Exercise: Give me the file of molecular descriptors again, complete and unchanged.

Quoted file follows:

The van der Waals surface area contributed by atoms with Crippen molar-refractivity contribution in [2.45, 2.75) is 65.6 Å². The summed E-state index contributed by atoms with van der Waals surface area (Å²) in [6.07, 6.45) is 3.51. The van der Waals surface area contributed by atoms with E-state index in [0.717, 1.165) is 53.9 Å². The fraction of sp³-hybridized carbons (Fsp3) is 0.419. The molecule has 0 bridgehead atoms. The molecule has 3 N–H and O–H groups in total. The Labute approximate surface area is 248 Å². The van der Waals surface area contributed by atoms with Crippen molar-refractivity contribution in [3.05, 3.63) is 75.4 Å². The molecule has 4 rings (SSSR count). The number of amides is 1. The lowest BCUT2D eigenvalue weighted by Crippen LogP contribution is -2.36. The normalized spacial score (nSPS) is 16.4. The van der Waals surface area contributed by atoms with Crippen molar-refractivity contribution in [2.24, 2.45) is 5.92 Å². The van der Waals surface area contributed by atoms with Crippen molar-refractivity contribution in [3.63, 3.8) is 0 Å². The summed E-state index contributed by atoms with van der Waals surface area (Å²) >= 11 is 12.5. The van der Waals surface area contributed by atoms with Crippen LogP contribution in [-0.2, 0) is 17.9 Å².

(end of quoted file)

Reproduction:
The van der Waals surface area contributed by atoms with Crippen molar-refractivity contribution in [2.45, 2.75) is 65.6 Å². The summed E-state index contributed by atoms with van der Waals surface area (Å²) in [6.07, 6.45) is 3.51. The van der Waals surface area contributed by atoms with E-state index in [0.717, 1.165) is 53.9 Å². The fraction of sp³-hybridized carbons (Fsp3) is 0.419. The molecule has 0 bridgehead atoms. The molecule has 3 N–H and O–H groups in total. The Labute approximate surface area is 248 Å². The van der Waals surface area contributed by atoms with Crippen molar-refractivity contribution in [3.05, 3.63) is 75.4 Å². The molecule has 4 rings (SSSR count). The number of amides is 1. The lowest BCUT2D eigenvalue weighted by Crippen LogP contribution is -2.36. The normalized spacial score (nSPS) is 16.4. The van der Waals surface area contributed by atoms with Crippen molar-refractivity contribution in [2.24, 2.45) is 5.92 Å². The van der Waals surface area contributed by atoms with Crippen molar-refractivity contribution in [3.63, 3.8) is 0 Å². The summed E-state index contributed by atoms with van der Waals surface area (Å²) >= 11 is 12.5. The van der Waals surface area contributed by atoms with Crippen LogP contribution in [-0.2, 0) is 17.9 Å².